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Backcountry Punk: Part 2. Storm Farer's

Updated: Aug 23

A fictitious story about how things can go wrong in the backcountry.

Read on for a few tips here & there.


Backcountry riding has become very popular in recent years with huge advances in equipment design & functionality & the appeal of a wilderness experience beyond the lifted boundaries. Whilst resort riders have strong skiing & boarding skills the backcountry requires a much more vast & varied suite of skills!


Read on to see how our Punksters fare in the storm.


On the exposed climb up Mt Twynam the group that started out very dusty but cherry & excited down low in the protection of the trees began to space out beyond ear shot on the long haul ascent into the alpine. Due to different fitness levels, skins failing on the wind scoured surface, slow going because of the reduced glide from the high traction skins, heavy set up’s & loss of vision in the patchy cloud the disjointed team eventually all arrived well behind schedule at Twynam Saddle 30 minutes apart. Struggling to see or hear each other because of the white out conditions & strong winds at 2050 metres, a short lived clear spell had allowed the crew to reunite, orient themselves on Johnny’s map (the only one in the group) & ascertain the direction of Blue Lake only a short distance below.


Tired from a longer climb than any he’d previously experienced, Johnny said he was heading back because of the difficult going & suggested they all enjoy the long descent back to The Snowy River but Sid lobbied hard for the group to stay together and continue their proposed intentions. He reasoned that the post frontal conditions should see a calming trend & that Blue Lake was not even a kilometre away all downhill. Unbeknownst to the new friends there was another cold front closely following the first. Not convinced, a tired & hung over Johnny decided to return leaving the saddle on his own! Nancy feeling pressured by Sid headed off with him to Blue Lake & after almost flailing off the massive cornice descended on challenging steep hard pack to the lake. Making confident turns Nancy stopped half way down & chaperoned Sid to the bottom, surprised to see him struggle, fall & slide for 20metres coming to a stop just before a 10 metre rock band. Too steep to skin out they tried to boot pack with skis on shoulders as they were unable to lash skis to their resort style packs but they were unable to ascend as they couldn’t find traction on the steep firm conditions. They decided to skin via the gentler slopes to the skier’s right of the glacial cirque. Enveloped in a whiteout & driving snow they soon came to a stop barely able to see their ski tips. Even if they had Johnny’s map & compass the poor visibility would have rendered the nav gear useless because of their inexperience & unfamiliarity with the terrain.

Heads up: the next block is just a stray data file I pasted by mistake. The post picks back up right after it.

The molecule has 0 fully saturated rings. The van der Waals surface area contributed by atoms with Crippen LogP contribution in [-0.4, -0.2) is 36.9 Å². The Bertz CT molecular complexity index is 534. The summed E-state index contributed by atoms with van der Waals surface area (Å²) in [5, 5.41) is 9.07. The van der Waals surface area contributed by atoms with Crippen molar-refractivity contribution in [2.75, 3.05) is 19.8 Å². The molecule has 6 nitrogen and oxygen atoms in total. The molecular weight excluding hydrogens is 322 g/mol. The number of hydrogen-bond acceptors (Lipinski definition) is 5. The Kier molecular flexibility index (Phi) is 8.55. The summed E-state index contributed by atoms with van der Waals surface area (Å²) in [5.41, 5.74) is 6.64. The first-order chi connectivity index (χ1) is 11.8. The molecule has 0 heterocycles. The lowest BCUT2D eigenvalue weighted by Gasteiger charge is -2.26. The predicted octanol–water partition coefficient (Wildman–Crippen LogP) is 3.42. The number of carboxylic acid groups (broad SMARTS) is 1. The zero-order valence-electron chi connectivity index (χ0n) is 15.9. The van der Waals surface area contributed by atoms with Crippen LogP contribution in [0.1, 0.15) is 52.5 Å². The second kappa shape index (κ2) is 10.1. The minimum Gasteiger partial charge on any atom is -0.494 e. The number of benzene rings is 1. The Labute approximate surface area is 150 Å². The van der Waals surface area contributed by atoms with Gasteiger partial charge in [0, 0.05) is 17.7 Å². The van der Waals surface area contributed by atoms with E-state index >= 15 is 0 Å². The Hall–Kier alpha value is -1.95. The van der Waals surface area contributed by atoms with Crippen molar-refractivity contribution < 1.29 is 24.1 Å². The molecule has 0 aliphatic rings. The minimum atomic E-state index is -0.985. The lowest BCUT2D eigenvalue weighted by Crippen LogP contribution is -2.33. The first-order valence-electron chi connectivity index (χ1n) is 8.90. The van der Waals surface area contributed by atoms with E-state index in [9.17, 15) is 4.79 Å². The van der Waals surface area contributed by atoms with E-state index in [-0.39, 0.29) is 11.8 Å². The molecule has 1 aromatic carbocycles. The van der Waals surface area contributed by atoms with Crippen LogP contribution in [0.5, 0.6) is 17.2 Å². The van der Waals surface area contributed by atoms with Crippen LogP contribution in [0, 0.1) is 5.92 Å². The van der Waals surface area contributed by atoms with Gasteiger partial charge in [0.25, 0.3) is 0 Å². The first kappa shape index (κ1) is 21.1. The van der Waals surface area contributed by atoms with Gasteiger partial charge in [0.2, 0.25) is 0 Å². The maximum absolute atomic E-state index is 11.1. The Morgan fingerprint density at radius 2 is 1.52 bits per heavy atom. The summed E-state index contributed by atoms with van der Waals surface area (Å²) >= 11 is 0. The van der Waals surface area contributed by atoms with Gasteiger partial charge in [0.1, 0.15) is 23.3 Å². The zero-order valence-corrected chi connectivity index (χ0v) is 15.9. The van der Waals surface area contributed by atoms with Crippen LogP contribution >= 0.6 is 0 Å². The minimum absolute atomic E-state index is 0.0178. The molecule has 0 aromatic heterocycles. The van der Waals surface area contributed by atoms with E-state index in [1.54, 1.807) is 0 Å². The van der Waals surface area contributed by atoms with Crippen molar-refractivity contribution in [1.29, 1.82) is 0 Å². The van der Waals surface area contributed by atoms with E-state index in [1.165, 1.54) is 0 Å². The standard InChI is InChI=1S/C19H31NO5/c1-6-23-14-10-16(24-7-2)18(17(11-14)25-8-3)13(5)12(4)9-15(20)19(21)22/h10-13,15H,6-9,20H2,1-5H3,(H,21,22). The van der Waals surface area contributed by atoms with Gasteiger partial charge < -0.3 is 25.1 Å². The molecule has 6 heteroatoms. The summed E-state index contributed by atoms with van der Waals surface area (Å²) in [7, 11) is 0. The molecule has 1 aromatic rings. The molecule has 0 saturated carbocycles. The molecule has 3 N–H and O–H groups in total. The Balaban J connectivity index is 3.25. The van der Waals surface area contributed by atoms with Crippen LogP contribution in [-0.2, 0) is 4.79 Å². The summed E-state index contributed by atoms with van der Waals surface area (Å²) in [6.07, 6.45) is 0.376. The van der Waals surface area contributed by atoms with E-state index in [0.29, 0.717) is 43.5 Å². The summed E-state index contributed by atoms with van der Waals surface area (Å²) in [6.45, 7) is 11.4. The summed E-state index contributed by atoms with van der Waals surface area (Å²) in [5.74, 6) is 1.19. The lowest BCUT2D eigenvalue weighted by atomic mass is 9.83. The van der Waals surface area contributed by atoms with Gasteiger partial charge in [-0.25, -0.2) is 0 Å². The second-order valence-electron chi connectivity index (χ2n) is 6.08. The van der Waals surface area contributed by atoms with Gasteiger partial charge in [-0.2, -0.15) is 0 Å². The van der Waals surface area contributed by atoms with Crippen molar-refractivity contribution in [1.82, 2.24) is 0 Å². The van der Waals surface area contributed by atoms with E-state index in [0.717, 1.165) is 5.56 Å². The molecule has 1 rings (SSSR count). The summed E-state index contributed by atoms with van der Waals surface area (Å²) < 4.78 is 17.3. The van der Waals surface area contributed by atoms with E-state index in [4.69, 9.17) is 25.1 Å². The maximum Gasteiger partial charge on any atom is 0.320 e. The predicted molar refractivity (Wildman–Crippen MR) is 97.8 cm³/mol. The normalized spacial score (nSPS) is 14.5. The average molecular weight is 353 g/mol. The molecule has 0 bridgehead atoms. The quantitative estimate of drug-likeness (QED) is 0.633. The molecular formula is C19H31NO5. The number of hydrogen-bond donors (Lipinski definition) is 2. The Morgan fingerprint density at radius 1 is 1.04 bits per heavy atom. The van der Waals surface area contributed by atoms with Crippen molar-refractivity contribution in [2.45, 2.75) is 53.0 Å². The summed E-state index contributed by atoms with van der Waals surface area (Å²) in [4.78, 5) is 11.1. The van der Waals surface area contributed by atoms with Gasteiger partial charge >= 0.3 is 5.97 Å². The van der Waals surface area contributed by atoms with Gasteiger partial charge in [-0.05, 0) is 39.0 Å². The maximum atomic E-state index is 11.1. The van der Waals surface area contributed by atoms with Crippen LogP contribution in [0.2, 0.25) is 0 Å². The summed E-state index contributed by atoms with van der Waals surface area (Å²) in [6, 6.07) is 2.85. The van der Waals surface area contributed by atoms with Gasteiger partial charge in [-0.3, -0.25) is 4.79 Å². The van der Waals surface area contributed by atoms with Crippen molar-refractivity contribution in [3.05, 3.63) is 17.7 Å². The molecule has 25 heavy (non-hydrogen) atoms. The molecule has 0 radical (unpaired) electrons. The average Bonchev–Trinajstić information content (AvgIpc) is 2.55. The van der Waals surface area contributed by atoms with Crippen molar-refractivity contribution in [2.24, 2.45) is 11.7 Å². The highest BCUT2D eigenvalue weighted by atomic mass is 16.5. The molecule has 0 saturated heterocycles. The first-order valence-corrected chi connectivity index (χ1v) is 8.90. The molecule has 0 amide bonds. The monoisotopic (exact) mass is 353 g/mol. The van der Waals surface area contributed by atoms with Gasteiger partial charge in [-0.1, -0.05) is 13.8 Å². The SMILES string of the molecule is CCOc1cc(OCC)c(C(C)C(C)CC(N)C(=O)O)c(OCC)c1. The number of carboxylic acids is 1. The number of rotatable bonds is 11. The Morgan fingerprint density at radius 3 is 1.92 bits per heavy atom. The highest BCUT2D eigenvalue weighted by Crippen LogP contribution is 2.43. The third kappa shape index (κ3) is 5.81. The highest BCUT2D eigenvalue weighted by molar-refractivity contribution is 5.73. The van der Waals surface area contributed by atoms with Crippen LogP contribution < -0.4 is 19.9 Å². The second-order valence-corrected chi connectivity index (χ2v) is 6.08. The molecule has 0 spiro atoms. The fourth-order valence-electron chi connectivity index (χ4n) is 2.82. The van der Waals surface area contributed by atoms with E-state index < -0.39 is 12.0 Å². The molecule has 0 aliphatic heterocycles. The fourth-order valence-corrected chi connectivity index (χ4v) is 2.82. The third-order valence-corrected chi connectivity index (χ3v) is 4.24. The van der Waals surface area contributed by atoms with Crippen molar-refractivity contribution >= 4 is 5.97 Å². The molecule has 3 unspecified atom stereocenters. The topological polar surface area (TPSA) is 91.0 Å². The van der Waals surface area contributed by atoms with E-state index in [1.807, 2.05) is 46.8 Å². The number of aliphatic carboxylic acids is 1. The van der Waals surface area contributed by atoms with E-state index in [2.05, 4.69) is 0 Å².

By now the wind had picked up to gale force & Johnny’s retreat option seemed rather favourable! Making their way by brail they moved toward the base of the cliffs & took shelter in a wind scour. There was no letting up in the conditions & the distraught novices were becoming aware of the likelihood that their limited experience & bad decisions may see them getting to know each other a lot better.

Unable to get phone reception the duo formulated a plan & using the group’s only shovel punched through the hard layer & fashioned a small snow hole. Climbing through the small opening they changed into down jackets under their shells and sitting on their packs covered themselves with space blankets from their 1st aid kits. Nancy was already shivering out of control & Sid who became sweaty & warm whilst digging the shelter was now seriously hypothermic. Again from online information the two placed adhesive hand warmers on their thermals in each groin & under each armpit. By now snow was blowing into their sanctuary so Sid blocked the entrance with some cut blocks leaving a small gap for ventilation. Realising that Johnny had the PLB they were unable to raise the alarm however they were certain he would & help wouldn’t be far away?


Standby for Part 3 to see how the Exposed & Embarrassed bc enthusiasts get on?


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